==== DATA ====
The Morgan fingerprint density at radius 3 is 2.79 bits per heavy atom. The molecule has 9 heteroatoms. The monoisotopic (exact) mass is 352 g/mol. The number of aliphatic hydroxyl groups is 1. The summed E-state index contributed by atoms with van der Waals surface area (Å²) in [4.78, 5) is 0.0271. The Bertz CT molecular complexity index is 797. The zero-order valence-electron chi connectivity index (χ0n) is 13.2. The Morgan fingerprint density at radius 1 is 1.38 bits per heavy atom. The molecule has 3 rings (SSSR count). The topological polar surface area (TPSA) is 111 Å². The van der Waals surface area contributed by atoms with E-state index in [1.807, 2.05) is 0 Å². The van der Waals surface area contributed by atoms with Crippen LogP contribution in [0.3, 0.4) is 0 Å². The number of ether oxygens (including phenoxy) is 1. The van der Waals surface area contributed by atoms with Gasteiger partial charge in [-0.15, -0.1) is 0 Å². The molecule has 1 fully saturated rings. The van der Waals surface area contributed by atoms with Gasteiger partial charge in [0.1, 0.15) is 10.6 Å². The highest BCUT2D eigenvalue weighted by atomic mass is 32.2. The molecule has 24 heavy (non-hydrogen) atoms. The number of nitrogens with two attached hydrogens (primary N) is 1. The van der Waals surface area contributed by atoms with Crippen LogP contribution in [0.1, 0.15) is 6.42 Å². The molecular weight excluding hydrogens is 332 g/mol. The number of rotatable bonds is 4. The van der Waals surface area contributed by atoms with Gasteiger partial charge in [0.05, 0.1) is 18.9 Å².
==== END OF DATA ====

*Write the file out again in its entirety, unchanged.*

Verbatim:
The Morgan fingerprint density at radius 3 is 2.79 bits per heavy atom. The molecule has 9 heteroatoms. The monoisotopic (exact) mass is 352 g/mol. The number of aliphatic hydroxyl groups is 1. The summed E-state index contributed by atoms with van der Waals surface area (Å²) in [4.78, 5) is 0.0271. The Bertz CT molecular complexity index is 797. The zero-order valence-electron chi connectivity index (χ0n) is 13.2. The Morgan fingerprint density at radius 1 is 1.38 bits per heavy atom. The molecule has 3 rings (SSSR count). The topological polar surface area (TPSA) is 111 Å². The van der Waals surface area contributed by atoms with E-state index in [1.807, 2.05) is 0 Å². The van der Waals surface area contributed by atoms with Crippen LogP contribution in [0.3, 0.4) is 0 Å². The number of ether oxygens (including phenoxy) is 1. The van der Waals surface area contributed by atoms with Gasteiger partial charge in [-0.15, -0.1) is 0 Å². The molecule has 1 fully saturated rings. The van der Waals surface area contributed by atoms with Gasteiger partial charge in [0.1, 0.15) is 10.6 Å². The highest BCUT2D eigenvalue weighted by atomic mass is 32.2. The molecule has 24 heavy (non-hydrogen) atoms. The number of nitrogens with two attached hydrogens (primary N) is 1. The van der Waals surface area contributed by atoms with Crippen LogP contribution in [0.1, 0.15) is 6.42 Å². The molecular weight excluding hydrogens is 332 g/mol. The number of rotatable bonds is 4. The van der Waals surface area contributed by atoms with Gasteiger partial charge in [0.05, 0.1) is 18.9 Å².